The Interactions of Graphene Oxide with Biological and Artificial Cell Membranes
Thesis or dissertation
University of Exeter
Graphene is an atomically thin carbon nanomaterial, with a honeycomb structure. It has generated enormous scientific interest since its discovery in 2004. Graphene has a set of unique properties, which has made it a highly suitable material for the potential use in electronic devices, photonics and bioapplications, including the use in a new generation of biosensors, over the past few years. Graphene has already demonstrated high sensitivity to various biological molecules which come into contact with its surface. However, there have been virtually no studies of the mechanisms of the interactions between graphene and biological materials, particularly the cell membrane, the biological component which will be in direct contact with graphene. Understanding these interactions is central to the use of graphene-based materials in drug delivery systems and its biological safety and is also relevant to the development of many types of biosensors. The work presented in this thesis provides an insight into the fundamental interactions between graphene oxide (GO), and graphene-based materials, with the cell membrane. By using model membrane systems, the aim is to reveal how GO interacts with cell membranes, the extent to which it affects the structure of the membrane, with the potential to further research the biological processes that occur at the membrane. Studies on Langmuir monolayers, using lipid mixtures representative of the composition of the inner and outer leaflets of a typical cell membrane, found that the nature of GO interaction with biological membranes may be dependent on the lipid composition, with results suggesting significant repulsive forces between GO and negatively charged phospholipids. The second model membrane system investigated were lipid bilayer vesicles. Two preparations of vesicles were used, one containing only neutral phosphatidylcholine lipids and the other containing two types of neutral lipid, as well as cholesterol and a stabilising molecule. GO was shown to permeate both vesicles without causing complete lysis. This suggests GO interacts specifically with at least one type of neutral lipid molecule within the vesicle bilayer. This is further supported through an investigation into GO interactions with a real cell membrane. In red blood cells (RBC’s) the interaction of GO increases membrane stiffness, but does not cause haemolysis, suggesting that it does not penetrate the biological membrane. This suggests GO is interacting with the outer lipid of the membrane, but it is possible the negatively charged lipids in the inner leaflet of the membrane prevent the GO from entering the cell. The increase in membrane stiffness suggests GO is interacting with the lipids altering the properties of the membrane.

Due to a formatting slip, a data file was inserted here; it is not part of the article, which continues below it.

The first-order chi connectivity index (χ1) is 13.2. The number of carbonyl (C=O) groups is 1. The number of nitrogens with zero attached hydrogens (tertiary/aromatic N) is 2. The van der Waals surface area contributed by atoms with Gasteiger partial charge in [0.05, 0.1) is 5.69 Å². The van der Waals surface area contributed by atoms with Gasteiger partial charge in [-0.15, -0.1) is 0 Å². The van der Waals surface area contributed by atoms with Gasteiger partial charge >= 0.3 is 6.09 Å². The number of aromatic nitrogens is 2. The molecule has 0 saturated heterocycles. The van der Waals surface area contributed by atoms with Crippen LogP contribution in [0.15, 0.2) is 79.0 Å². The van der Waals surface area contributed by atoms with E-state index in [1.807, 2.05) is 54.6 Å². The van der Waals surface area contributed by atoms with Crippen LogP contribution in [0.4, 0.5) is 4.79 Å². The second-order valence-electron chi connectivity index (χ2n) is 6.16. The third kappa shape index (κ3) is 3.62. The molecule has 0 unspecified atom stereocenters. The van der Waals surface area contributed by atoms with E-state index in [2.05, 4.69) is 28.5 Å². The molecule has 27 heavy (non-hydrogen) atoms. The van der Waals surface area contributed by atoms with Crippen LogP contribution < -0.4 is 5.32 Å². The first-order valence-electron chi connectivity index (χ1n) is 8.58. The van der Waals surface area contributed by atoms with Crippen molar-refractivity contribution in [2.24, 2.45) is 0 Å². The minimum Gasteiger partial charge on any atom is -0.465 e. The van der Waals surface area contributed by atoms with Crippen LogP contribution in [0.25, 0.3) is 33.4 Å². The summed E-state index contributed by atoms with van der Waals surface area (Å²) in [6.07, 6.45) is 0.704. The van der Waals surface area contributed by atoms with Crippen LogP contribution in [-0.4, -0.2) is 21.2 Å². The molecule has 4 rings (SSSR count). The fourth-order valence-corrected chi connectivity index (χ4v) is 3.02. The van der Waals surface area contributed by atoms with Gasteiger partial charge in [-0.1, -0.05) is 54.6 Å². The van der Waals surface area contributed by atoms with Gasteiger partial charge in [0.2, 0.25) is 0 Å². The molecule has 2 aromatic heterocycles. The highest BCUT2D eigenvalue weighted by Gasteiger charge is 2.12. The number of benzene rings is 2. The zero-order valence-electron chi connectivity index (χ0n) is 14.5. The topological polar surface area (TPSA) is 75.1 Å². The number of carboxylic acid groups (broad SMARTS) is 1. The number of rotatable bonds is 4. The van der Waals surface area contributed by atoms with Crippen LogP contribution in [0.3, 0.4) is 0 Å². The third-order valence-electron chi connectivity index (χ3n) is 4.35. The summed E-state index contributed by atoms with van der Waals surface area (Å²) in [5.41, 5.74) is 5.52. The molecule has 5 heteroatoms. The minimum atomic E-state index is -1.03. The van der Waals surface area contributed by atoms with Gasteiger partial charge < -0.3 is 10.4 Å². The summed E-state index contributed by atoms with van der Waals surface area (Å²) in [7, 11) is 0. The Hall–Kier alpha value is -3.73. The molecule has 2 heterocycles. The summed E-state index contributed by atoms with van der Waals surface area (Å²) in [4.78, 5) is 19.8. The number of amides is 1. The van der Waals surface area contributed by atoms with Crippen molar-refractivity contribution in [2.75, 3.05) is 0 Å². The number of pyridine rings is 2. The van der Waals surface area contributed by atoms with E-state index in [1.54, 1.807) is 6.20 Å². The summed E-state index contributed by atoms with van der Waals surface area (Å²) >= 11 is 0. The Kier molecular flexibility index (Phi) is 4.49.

PhD in Physics